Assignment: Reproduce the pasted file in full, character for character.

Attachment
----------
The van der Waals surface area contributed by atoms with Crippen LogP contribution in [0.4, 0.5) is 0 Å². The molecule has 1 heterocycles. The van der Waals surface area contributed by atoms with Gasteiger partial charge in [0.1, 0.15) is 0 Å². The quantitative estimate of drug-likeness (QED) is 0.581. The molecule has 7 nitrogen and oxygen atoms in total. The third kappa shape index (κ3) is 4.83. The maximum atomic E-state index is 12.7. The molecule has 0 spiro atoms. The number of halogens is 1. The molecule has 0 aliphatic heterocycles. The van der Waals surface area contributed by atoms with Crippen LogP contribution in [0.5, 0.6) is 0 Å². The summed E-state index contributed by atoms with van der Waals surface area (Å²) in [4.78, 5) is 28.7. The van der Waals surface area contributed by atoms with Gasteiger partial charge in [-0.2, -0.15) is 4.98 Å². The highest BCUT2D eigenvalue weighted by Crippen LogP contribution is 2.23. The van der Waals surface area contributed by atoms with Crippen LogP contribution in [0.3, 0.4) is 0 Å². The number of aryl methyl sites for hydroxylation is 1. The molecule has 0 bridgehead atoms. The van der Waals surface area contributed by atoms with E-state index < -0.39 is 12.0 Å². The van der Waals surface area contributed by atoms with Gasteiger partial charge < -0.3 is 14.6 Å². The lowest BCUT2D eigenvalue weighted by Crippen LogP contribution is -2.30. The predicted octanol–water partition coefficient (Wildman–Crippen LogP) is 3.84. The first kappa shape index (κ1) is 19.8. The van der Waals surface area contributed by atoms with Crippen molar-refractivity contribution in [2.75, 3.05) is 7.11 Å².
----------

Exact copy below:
The van der Waals surface area contributed by atoms with Crippen LogP contribution in [0.4, 0.5) is 0 Å². The molecule has 1 heterocycles. The van der Waals surface area contributed by atoms with Gasteiger partial charge in [0.1, 0.15) is 0 Å². The quantitative estimate of drug-likeness (QED) is 0.581. The molecule has 7 nitrogen and oxygen atoms in total. The third kappa shape index (κ3) is 4.83. The maximum atomic E-state index is 12.7. The molecule has 0 spiro atoms. The number of halogens is 1. The molecule has 0 aliphatic heterocycles. The van der Waals surface area contributed by atoms with Crippen LogP contribution in [0.5, 0.6) is 0 Å². The summed E-state index contributed by atoms with van der Waals surface area (Å²) in [4.78, 5) is 28.7. The van der Waals surface area contributed by atoms with Gasteiger partial charge in [-0.2, -0.15) is 4.98 Å². The highest BCUT2D eigenvalue weighted by Crippen LogP contribution is 2.23. The van der Waals surface area contributed by atoms with Crippen LogP contribution in [0.3, 0.4) is 0 Å². The number of aryl methyl sites for hydroxylation is 1. The molecule has 0 bridgehead atoms. The van der Waals surface area contributed by atoms with E-state index < -0.39 is 12.0 Å². The van der Waals surface area contributed by atoms with Gasteiger partial charge < -0.3 is 14.6 Å². The lowest BCUT2D eigenvalue weighted by Crippen LogP contribution is -2.30. The predicted octanol–water partition coefficient (Wildman–Crippen LogP) is 3.84. The first kappa shape index (κ1) is 19.8. The van der Waals surface area contributed by atoms with Crippen molar-refractivity contribution in [2.75, 3.05) is 7.11 Å².